Let’s look at the brief history of educating teachers. In the 1800s, teachers were typically men who had other professions like farming. Due to their skills, they were easily hired as teachers after being assessed by local review boards. Teaching was also considered a stepping stone to other careers such as law or joining the clergy.

By the end of the 19th century, foundational educational reforms led by leaders like Horace Mann paved the way for public schools with state oversight, ensuring certain standards of education are met. Teacher certifications emerged in 1900, initiating professional standards in teaching subjects like arithmetic, geography, grammar, history, reading, spelling, and writing.

At the onset of the 20th century, a unique division educational programs formed, extending traditional education. These included:

  • Evolution into a university: normal schools expanded into state colleges focused on preparing students for the teaching profession.
  • Evolution within a university: departments within a university grew to become their own schools of education within institutions like Harvard University and USC Berkeley.

By the 1920s, educational programs were preparing teachers with the ability to teach students at an array of levels and across all disciplines, from undergraduate to doctorate degrees. Today, there are many certifications and advanced degrees for educators, such as a Masters of Science and a Masters of Art degrees in education.

New learning tools and techniques

Along with the education of teachers, learning tools and teaching techniques have also changed significantly with the digital revolution. There’s a need to incorporate technology, mobile devices, and independent learning with more traditional models and setups. Some of this disruption in the education system includes:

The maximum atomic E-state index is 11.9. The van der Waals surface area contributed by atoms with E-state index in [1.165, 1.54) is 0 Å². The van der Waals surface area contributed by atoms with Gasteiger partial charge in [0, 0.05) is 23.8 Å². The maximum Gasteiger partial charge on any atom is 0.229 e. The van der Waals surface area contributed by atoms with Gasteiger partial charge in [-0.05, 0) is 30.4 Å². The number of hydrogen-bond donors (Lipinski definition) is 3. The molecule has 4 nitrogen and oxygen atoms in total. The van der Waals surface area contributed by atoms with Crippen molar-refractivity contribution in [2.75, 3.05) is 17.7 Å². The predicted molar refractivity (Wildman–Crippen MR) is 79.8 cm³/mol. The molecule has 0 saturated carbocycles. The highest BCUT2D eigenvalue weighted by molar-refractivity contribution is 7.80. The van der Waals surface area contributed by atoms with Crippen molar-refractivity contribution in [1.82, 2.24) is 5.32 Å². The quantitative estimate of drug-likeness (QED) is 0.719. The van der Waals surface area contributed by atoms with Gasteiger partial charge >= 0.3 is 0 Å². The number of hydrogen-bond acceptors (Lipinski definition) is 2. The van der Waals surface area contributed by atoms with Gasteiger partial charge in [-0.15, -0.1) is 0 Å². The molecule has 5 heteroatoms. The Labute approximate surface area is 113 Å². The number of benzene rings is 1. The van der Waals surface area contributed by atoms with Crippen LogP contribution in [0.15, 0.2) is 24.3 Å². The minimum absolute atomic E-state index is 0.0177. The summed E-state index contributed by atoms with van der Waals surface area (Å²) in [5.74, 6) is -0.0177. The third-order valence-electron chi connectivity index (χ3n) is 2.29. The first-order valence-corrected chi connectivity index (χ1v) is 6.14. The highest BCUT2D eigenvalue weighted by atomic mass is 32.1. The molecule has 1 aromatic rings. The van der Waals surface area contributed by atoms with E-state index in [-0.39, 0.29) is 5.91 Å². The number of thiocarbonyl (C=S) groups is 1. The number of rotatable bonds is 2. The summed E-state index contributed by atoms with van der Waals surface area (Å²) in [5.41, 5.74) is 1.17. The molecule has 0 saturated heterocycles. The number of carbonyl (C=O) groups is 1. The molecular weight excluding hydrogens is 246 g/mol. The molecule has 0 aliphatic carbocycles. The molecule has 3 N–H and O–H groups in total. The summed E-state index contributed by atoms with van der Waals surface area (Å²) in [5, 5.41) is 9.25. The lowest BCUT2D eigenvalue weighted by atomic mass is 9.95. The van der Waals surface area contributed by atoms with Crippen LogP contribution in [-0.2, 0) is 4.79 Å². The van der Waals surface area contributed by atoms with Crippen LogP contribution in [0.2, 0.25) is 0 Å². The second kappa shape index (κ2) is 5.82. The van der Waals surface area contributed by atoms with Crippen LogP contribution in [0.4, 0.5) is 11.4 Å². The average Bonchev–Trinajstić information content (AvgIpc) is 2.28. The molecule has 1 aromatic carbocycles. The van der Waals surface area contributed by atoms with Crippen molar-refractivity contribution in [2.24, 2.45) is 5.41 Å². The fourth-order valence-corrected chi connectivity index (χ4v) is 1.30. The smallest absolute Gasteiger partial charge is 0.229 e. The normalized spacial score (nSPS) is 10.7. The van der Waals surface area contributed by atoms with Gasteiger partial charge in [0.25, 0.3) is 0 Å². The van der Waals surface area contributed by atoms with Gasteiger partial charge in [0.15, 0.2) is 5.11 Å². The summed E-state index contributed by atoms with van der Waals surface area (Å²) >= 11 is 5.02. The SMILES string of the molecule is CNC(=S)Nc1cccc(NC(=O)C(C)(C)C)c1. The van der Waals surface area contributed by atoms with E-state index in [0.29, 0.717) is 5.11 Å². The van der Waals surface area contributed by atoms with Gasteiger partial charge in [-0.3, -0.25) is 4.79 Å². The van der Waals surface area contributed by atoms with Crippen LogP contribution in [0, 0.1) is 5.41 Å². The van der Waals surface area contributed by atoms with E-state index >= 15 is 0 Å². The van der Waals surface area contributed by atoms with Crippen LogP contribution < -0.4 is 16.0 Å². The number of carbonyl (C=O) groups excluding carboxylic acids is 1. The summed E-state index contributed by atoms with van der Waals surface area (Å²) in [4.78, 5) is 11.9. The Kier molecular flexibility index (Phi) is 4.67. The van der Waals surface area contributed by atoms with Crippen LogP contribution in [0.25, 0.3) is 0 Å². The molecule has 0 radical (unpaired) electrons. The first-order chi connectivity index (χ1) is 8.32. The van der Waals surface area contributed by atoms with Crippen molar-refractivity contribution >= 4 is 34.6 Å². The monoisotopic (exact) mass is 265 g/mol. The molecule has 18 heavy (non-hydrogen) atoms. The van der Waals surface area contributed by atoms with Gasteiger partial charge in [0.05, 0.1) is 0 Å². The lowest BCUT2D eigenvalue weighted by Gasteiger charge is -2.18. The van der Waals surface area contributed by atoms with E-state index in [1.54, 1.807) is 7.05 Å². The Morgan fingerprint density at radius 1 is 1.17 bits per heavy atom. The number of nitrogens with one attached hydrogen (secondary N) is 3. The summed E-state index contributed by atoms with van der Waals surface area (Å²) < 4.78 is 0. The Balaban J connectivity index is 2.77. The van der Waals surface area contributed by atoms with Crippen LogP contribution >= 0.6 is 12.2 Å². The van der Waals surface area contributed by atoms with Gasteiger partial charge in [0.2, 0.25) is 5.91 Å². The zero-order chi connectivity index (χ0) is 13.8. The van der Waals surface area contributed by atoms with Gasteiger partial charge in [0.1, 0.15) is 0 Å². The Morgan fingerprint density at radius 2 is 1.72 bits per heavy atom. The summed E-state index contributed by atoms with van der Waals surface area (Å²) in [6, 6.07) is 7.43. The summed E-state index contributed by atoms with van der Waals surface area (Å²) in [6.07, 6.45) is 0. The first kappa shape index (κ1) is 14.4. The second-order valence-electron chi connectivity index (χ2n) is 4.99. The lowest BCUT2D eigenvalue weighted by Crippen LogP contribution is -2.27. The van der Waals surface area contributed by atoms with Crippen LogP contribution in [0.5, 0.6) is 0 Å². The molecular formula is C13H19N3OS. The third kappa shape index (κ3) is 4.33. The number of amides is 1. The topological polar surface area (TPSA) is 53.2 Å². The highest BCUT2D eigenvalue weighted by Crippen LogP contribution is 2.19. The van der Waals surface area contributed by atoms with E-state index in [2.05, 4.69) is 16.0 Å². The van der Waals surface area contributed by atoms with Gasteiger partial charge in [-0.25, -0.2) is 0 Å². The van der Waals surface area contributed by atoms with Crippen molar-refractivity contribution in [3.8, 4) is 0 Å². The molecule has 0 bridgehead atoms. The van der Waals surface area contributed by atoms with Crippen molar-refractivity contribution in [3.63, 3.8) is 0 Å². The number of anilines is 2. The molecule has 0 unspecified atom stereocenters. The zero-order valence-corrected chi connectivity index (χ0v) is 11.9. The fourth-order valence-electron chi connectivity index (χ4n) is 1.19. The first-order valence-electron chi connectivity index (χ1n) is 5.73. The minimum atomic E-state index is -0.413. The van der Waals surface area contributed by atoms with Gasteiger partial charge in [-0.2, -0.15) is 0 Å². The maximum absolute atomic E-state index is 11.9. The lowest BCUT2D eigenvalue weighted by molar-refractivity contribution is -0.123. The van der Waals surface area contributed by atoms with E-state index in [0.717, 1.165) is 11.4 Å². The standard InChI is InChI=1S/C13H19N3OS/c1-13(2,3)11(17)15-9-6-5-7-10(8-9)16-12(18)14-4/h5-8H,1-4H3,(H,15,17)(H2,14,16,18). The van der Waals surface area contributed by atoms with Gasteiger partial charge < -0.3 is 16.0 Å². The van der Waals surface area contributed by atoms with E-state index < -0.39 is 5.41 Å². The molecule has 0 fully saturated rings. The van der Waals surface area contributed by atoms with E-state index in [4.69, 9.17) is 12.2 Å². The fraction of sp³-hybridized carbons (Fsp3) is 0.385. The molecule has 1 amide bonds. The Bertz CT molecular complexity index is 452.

• Hands-on learning: In the past, hands-on learning was only seen in school field trips. These days, teachers are showing students how topics are relevant in their lives such as trade school, apprenticeships, and design. With User Experience (UX) Design, students are able to make informed insights from research and apply this to a real-world solution. Hands-on learning is also an approach that incorporates technology so students have the option for the classroom.
  • Flipped classrooms: Flipped classrooms is a learning approach where students are provided with study materials beforehand and are encouraged to present questions during class discussions. Through this flipped approach, students are encouraged to lead the direction of the course, resulting in increased engagement and can learn the material at their pace.
  • Micro learning: To address shorter attention spans, teachers are delivering lessons in “bite-sized chunks” instead of lengthy lectures. Topics are broken down into concise lessons with opportunities for hands-on learning and activities to keep students engaged.
  • Diversified learning: Different students respond to different ways of teaching. Some are visual learners, others do better when they read or listen to lectures. To address this, teachers are giving different opportunities and avenues to allow students to understand concepts such as podcasts, videos, and other digital resources online in place of traditional learning content.

All levels of learning and education are evolving rapidly, from early childhood education to university-level education. Even higher learning and professional schools like medicine have changed in recent years.

Changes in education

Early Childhood Education

Early Childhood Education (ECE) is a crucial milestone for all students, with potential lasting benefits that could stay with them for their whole lives. Here are three trends in ECE that address changes in education: